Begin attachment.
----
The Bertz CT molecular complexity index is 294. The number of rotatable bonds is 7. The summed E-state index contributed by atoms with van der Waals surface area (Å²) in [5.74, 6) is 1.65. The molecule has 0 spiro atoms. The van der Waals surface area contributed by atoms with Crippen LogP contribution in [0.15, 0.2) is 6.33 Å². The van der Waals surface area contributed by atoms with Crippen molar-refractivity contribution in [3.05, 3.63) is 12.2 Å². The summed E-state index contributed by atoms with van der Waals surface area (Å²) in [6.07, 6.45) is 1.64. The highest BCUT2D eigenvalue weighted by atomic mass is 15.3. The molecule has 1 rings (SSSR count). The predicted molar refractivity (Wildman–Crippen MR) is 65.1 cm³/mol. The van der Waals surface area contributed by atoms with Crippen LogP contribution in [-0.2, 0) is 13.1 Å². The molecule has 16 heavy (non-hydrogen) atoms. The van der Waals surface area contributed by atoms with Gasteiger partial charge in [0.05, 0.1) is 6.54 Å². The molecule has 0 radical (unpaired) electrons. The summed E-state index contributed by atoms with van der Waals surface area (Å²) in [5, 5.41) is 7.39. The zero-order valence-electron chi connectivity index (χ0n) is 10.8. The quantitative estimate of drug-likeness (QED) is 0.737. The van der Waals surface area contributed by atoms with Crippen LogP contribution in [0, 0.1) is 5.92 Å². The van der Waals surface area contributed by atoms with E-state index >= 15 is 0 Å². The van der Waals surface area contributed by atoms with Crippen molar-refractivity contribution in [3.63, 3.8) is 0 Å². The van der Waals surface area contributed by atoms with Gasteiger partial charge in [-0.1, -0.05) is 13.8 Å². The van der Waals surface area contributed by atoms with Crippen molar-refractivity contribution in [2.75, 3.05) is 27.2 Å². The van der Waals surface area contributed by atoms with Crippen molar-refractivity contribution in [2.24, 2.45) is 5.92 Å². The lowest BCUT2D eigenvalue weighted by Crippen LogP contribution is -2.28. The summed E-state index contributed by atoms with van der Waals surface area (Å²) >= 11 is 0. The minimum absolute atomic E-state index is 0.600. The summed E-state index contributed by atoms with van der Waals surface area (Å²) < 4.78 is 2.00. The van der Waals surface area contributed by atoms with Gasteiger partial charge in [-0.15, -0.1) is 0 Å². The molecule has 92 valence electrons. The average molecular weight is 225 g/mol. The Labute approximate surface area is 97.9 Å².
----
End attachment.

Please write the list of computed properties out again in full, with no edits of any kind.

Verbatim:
The Bertz CT molecular complexity index is 294. The number of rotatable bonds is 7. The summed E-state index contributed by atoms with van der Waals surface area (Å²) in [5.74, 6) is 1.65. The molecule has 0 spiro atoms. The van der Waals surface area contributed by atoms with Crippen LogP contribution in [0.15, 0.2) is 6.33 Å². The van der Waals surface area contributed by atoms with Crippen molar-refractivity contribution in [3.05, 3.63) is 12.2 Å². The summed E-state index contributed by atoms with van der Waals surface area (Å²) in [6.07, 6.45) is 1.64. The highest BCUT2D eigenvalue weighted by atomic mass is 15.3. The molecule has 1 rings (SSSR count). The predicted molar refractivity (Wildman–Crippen MR) is 65.1 cm³/mol. The van der Waals surface area contributed by atoms with Crippen LogP contribution in [-0.2, 0) is 13.1 Å². The molecule has 16 heavy (non-hydrogen) atoms. The van der Waals surface area contributed by atoms with Gasteiger partial charge in [0.05, 0.1) is 6.54 Å². The molecule has 0 radical (unpaired) electrons. The summed E-state index contributed by atoms with van der Waals surface area (Å²) in [5, 5.41) is 7.39. The zero-order valence-electron chi connectivity index (χ0n) is 10.8. The quantitative estimate of drug-likeness (QED) is 0.737. The van der Waals surface area contributed by atoms with Crippen LogP contribution in [0, 0.1) is 5.92 Å². The van der Waals surface area contributed by atoms with E-state index >= 15 is 0 Å². The van der Waals surface area contributed by atoms with Crippen molar-refractivity contribution in [3.63, 3.8) is 0 Å². The van der Waals surface area contributed by atoms with Gasteiger partial charge in [-0.1, -0.05) is 13.8 Å². The van der Waals surface area contributed by atoms with Crippen molar-refractivity contribution in [2.75, 3.05) is 27.2 Å². The van der Waals surface area contributed by atoms with Crippen molar-refractivity contribution in [2.24, 2.45) is 5.92 Å². The lowest BCUT2D eigenvalue weighted by Crippen LogP contribution is -2.28. The summed E-state index contributed by atoms with van der Waals surface area (Å²) >= 11 is 0. The minimum absolute atomic E-state index is 0.600. The summed E-state index contributed by atoms with van der Waals surface area (Å²) < 4.78 is 2.00. The van der Waals surface area contributed by atoms with Gasteiger partial charge in [-0.15, -0.1) is 0 Å². The molecule has 92 valence electrons. The average molecular weight is 225 g/mol. The Labute approximate surface area is 97.9 Å².